Organised by the Council for European Studies and the University of Glasgow’s School of Social and Political Sciences, this transatlantic academic conference attracted a considerable number of scholars from a wide variety of disciplines, who took part in over 300 panels, round tables and plenary sessions, discussing the challenges facing Europe and proposing solutions that will lead to a more prosperous and politically stable European future. The conference began with the keynote “Europe. Wake Up! Sleep Walking is Over” by Prof. Judy Dempsey (Senior Associate at Carnegie Europe and Editor-in-Chief of Strategic Europe), which was followed by a debate moderated by Anand Menon (Professor of European Politics and Foreign Affairs at Kings College London). The closing lecture, “Transforming Approaches to Conflict and Development. Where Now for Europe”, was given by Lord Jack McConnell of Glenscorrodale, former First Minister of Scotland (2001-2007) and UK Special Representative for Peacebuilding (2008-2010).
Several broad topics dominated the discussions at the conference, including democracy and values under pressure – the rise of populism in Europe and the USA, European narratives, lessons from the crisis ten years on, Brexit – opportunities and challenges as the EU27 move ahead, the welfare state in danger, international migration, borders and security, the digital revolution, and the new challenges raised by digital methods and tools for research and teaching. Alongside the conference, a special symposium entitled “Building Bridges: New Points of Intersection Between Art and the World” was held to explore the notion that “European artistic and cultural influences are integral parts of the greater understanding of […] history, as well as the tradition of sustaining and transforming cultural memory and identity.”
European studies from a transatlantic perspective: challenges and goals
Europeanism is a term that encapsulates the norms and values that Europeans have in common, and which transcend national or state identity. In addition to helping promote the integration of the European Union, this doctrine also provides the basis for analyses that characterise European politics, economics, and society as reflecting a shared identity. Opponents to the idea stress that there are various differences among European groups and that the factors seen as characteristic of this shared culture do not necessarily follow its premise.
As well as the presentations and discussions about various research projects and topics, this major European/American conference particularly focused on the current workings of European studies, exploring multiple perspectives from a variety of disciplines including political science, sociology, philosophy, law, economics, history and international relations. How has this discipline been shaped, and how will it in turn shape the citizens of the world (from Europe, America and beyond)? What professional and/or research-based approaches are employed? Four themes of interest emerged, namely the development of public policies and the European institutions; the development of the European Union and the organisation of public spaces; the future of the European Union in the context of globalisation; and the impact of art, language and culture on these processes.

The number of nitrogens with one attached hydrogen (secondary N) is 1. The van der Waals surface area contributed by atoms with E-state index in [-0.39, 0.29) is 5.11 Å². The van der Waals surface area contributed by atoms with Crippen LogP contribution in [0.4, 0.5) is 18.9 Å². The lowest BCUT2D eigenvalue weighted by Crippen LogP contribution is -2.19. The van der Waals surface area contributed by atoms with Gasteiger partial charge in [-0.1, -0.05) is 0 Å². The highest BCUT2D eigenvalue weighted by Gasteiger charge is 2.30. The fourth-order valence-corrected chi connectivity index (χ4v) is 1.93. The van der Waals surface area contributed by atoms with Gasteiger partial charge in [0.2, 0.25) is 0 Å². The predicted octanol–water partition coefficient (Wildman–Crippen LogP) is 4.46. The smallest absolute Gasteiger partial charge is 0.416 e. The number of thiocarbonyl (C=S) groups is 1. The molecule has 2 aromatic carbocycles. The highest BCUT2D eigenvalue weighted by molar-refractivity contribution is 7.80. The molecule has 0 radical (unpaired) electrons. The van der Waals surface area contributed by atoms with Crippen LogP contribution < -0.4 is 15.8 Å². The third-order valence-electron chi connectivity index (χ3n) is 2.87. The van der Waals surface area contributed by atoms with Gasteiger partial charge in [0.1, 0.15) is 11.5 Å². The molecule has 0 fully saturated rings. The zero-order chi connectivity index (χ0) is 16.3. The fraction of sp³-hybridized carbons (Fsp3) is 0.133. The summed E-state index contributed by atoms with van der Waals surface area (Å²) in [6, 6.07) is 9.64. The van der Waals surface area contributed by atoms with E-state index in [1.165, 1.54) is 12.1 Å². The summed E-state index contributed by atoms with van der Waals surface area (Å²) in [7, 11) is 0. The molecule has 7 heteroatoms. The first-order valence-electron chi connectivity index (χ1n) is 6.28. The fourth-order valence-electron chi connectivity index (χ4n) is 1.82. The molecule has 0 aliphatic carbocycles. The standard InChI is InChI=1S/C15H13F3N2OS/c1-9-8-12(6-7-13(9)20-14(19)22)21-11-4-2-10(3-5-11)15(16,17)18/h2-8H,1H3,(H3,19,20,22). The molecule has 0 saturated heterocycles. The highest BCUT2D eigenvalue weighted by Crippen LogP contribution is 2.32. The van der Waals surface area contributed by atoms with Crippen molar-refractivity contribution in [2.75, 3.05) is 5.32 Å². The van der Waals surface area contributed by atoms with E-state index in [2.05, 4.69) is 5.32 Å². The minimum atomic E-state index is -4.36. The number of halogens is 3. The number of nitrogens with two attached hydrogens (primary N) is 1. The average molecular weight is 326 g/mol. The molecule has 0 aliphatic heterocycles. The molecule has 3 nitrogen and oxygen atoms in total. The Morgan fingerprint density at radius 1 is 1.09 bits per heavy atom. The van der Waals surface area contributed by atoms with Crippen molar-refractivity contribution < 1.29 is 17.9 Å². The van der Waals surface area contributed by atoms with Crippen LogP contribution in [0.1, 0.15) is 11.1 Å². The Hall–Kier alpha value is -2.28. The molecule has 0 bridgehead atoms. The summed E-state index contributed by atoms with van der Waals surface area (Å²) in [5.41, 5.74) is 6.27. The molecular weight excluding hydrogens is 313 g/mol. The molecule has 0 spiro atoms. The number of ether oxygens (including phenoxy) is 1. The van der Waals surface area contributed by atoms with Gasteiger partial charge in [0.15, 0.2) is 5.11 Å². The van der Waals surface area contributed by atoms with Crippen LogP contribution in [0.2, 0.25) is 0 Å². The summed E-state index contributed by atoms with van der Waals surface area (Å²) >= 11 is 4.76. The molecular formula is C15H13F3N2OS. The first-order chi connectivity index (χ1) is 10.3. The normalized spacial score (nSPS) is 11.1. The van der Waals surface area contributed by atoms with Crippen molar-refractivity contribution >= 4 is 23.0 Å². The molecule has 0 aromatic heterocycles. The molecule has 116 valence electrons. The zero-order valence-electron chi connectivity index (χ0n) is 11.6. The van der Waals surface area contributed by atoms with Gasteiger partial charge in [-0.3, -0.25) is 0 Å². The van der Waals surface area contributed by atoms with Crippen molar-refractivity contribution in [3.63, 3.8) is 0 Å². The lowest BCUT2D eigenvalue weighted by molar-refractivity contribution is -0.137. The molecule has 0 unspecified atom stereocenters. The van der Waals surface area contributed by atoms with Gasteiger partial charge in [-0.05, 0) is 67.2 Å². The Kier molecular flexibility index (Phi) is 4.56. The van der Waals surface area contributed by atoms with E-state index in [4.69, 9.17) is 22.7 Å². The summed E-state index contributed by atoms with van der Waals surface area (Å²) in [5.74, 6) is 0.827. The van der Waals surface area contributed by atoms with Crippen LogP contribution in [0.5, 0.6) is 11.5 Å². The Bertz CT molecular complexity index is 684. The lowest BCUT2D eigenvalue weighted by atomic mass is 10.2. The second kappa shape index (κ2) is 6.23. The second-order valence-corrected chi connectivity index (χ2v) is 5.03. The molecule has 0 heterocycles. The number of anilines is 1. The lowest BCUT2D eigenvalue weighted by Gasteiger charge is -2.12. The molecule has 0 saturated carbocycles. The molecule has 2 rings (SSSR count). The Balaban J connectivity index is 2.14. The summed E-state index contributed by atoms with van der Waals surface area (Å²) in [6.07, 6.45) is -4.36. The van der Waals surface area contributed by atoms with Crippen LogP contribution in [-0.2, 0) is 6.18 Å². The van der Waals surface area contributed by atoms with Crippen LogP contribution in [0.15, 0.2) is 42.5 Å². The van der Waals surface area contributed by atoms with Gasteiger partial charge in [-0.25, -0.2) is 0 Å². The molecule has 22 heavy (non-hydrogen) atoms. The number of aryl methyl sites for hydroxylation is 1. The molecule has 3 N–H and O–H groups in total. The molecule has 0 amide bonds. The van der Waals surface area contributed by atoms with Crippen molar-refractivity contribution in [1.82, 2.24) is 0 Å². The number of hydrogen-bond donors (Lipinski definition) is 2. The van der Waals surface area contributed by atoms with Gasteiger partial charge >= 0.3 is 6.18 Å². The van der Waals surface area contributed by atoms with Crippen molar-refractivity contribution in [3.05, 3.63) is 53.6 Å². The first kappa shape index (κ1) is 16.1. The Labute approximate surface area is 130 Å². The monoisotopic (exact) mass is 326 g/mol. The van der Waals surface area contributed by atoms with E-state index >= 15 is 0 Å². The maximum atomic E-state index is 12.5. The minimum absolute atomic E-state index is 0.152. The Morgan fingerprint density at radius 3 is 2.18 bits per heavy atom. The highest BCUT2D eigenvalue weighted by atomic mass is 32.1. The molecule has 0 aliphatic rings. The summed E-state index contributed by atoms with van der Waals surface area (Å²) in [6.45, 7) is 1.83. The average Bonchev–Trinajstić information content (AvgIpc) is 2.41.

The discussions highlighted the fact that the discipline of European studies is undergoing something of a “crisis” in the United States, where academics have turned their attention to other world regions – or have turned away from studying geographical regions entirely. The recent US presidential election and events and phenomena in Europe (Brexit, the rise of nationalism and populism, increasing bureaucracy in the European institutions, etc.) are closely linked to this disillusionment.
In this context, US leaders in European studies – the University of Pittsburgh (which hosts and runs the Archive of European Integration (AEI), the University of Michigan, the Council for European Studies and a number of professors, researchers and experts – have joined forces with their European counterparts with the aim of devising a new vision for the field. This transatlantic approach will involve focusing more closely on the empirical and theoretical study of the EU and comparing it with other regions and nation states – in other words, analysing Europe as if it were a state or as a regulatory, political, economic and legal player. Debates on European integration will give rise to different scenarios as part of a multifaceted, democratic process.
Those interested in investigating the field of European studies will be encouraged to adopt a multidisciplinary approach, while acquiring extensive knowledge about European history and civilisation, public and political issues surrounding the EU, its external relations and neighbourhood, etc. The aim is to develop a comprehensive, 360-degree view of Europe and its place in the world.
Interdisciplinarity, digital tools and innovative educational methods – a work in progress
In the field of European studies today, innovating means embracing interdisciplinarity, multimedia and interactive digital tools (which complement traditional approaches) and novel educational methods. This results in a cross-cutting, contextual approach to learning (from a historical, legal, economic, political and sociological perspective), one that uses multimedia methods, remote tools and IT-based strategies to engage learners actively by accessing their five senses and their emotions and perceptions. The disciplines of gamification and social network analysis are playing an increasing role. Developments in these areas will be evaluated in 2018 at the next Conference of Europeanists.